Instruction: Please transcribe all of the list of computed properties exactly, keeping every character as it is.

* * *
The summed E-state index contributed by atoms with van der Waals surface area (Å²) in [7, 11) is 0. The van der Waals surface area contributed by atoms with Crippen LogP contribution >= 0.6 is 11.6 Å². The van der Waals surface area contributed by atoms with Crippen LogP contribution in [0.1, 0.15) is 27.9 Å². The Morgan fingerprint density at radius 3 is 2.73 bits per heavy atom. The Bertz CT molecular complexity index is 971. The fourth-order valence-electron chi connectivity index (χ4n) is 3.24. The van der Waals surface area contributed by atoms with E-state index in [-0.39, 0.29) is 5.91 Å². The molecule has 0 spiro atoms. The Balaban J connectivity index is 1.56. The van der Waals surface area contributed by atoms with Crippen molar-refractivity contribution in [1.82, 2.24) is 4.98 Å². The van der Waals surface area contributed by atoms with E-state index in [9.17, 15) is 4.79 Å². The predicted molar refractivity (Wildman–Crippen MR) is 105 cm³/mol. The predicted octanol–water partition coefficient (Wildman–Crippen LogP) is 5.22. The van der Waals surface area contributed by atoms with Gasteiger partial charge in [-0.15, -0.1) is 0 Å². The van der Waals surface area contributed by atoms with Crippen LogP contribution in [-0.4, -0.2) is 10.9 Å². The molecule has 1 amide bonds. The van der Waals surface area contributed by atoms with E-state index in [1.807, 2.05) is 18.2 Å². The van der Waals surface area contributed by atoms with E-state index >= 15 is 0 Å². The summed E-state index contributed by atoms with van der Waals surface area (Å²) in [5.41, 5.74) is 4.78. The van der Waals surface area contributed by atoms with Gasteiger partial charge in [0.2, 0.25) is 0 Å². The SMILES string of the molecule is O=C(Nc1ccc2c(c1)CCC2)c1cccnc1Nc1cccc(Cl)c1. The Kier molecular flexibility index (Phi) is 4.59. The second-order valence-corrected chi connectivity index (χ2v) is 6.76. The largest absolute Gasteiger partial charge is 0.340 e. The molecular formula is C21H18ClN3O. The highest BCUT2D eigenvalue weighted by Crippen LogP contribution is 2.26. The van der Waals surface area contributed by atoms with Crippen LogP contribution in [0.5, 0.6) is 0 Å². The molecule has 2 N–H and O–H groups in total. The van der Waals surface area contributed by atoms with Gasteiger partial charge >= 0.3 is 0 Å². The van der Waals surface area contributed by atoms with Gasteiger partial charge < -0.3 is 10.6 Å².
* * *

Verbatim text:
The summed E-state index contributed by atoms with van der Waals surface area (Å²) in [7, 11) is 0. The van der Waals surface area contributed by atoms with Crippen LogP contribution >= 0.6 is 11.6 Å². The van der Waals surface area contributed by atoms with Crippen LogP contribution in [0.1, 0.15) is 27.9 Å². The Morgan fingerprint density at radius 3 is 2.73 bits per heavy atom. The Bertz CT molecular complexity index is 971. The fourth-order valence-electron chi connectivity index (χ4n) is 3.24. The van der Waals surface area contributed by atoms with E-state index in [-0.39, 0.29) is 5.91 Å². The molecule has 0 spiro atoms. The Balaban J connectivity index is 1.56. The van der Waals surface area contributed by atoms with Crippen molar-refractivity contribution in [1.82, 2.24) is 4.98 Å². The van der Waals surface area contributed by atoms with E-state index in [9.17, 15) is 4.79 Å². The predicted molar refractivity (Wildman–Crippen MR) is 105 cm³/mol. The predicted octanol–water partition coefficient (Wildman–Crippen LogP) is 5.22. The van der Waals surface area contributed by atoms with Gasteiger partial charge in [-0.15, -0.1) is 0 Å². The van der Waals surface area contributed by atoms with Crippen LogP contribution in [-0.4, -0.2) is 10.9 Å². The molecule has 1 amide bonds. The van der Waals surface area contributed by atoms with E-state index in [1.807, 2.05) is 18.2 Å². The van der Waals surface area contributed by atoms with E-state index >= 15 is 0 Å². The summed E-state index contributed by atoms with van der Waals surface area (Å²) in [5.41, 5.74) is 4.78. The van der Waals surface area contributed by atoms with Gasteiger partial charge in [0.2, 0.25) is 0 Å². The SMILES string of the molecule is O=C(Nc1ccc2c(c1)CCC2)c1cccnc1Nc1cccc(Cl)c1. The Kier molecular flexibility index (Phi) is 4.59. The second-order valence-corrected chi connectivity index (χ2v) is 6.76. The largest absolute Gasteiger partial charge is 0.340 e. The molecular formula is C21H18ClN3O. The highest BCUT2D eigenvalue weighted by Crippen LogP contribution is 2.26. The van der Waals surface area contributed by atoms with Crippen LogP contribution in [0.5, 0.6) is 0 Å². The molecule has 2 N–H and O–H groups in total. The van der Waals surface area contributed by atoms with Gasteiger partial charge >= 0.3 is 0 Å². The van der Waals surface area contributed by atoms with Gasteiger partial charge < -0.3 is 10.6 Å².